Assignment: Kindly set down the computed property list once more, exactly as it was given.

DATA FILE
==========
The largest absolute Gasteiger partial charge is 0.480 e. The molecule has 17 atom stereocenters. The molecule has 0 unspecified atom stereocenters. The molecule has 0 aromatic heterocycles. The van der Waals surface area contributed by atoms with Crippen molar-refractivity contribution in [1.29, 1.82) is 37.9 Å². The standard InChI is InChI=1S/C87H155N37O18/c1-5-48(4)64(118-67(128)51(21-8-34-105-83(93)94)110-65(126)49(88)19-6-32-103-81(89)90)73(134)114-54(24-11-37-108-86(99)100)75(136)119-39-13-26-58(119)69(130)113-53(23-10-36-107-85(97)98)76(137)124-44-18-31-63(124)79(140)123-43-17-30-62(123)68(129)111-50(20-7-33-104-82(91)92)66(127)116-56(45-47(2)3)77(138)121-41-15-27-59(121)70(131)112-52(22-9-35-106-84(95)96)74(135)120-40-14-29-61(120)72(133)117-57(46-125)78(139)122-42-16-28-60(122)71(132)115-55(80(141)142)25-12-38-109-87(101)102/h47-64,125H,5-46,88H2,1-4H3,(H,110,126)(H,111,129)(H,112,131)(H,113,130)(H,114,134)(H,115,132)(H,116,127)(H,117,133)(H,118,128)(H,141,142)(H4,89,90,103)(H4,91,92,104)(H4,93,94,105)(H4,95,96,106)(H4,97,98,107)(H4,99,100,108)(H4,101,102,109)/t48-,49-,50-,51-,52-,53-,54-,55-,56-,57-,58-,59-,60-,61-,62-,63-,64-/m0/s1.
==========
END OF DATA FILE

The largest absolute Gasteiger partial charge is 0.480 e. The molecule has 17 atom stereocenters. The molecule has 0 unspecified atom stereocenters. The molecule has 0 aromatic heterocycles. The van der Waals surface area contributed by atoms with Crippen molar-refractivity contribution in [1.29, 1.82) is 37.9 Å². The standard InChI is InChI=1S/C87H155N37O18/c1-5-48(4)64(118-67(128)51(21-8-34-105-83(93)94)110-65(126)49(88)19-6-32-103-81(89)90)73(134)114-54(24-11-37-108-86(99)100)75(136)119-39-13-26-58(119)69(130)113-53(23-10-36-107-85(97)98)76(137)124-44-18-31-63(124)79(140)123-43-17-30-62(123)68(129)111-50(20-7-33-104-82(91)92)66(127)116-56(45-47(2)3)77(138)121-41-15-27-59(121)70(131)112-52(22-9-35-106-84(95)96)74(135)120-40-14-29-61(120)72(133)117-57(46-125)78(139)122-42-16-28-60(122)71(132)115-55(80(141)142)25-12-38-109-87(101)102/h47-64,125H,5-46,88H2,1-4H3,(H,110,126)(H,111,129)(H,112,131)(H,113,130)(H,114,134)(H,115,132)(H,116,127)(H,117,133)(H,118,128)(H,141,142)(H4,89,90,103)(H4,91,92,104)(H4,93,94,105)(H4,95,96,106)(H4,97,98,107)(H4,99,100,108)(H4,101,102,109)/t48-,49-,50-,51-,52-,53-,54-,55-,56-,57-,58-,59-,60-,61-,62-,63-,64-/m0/s1.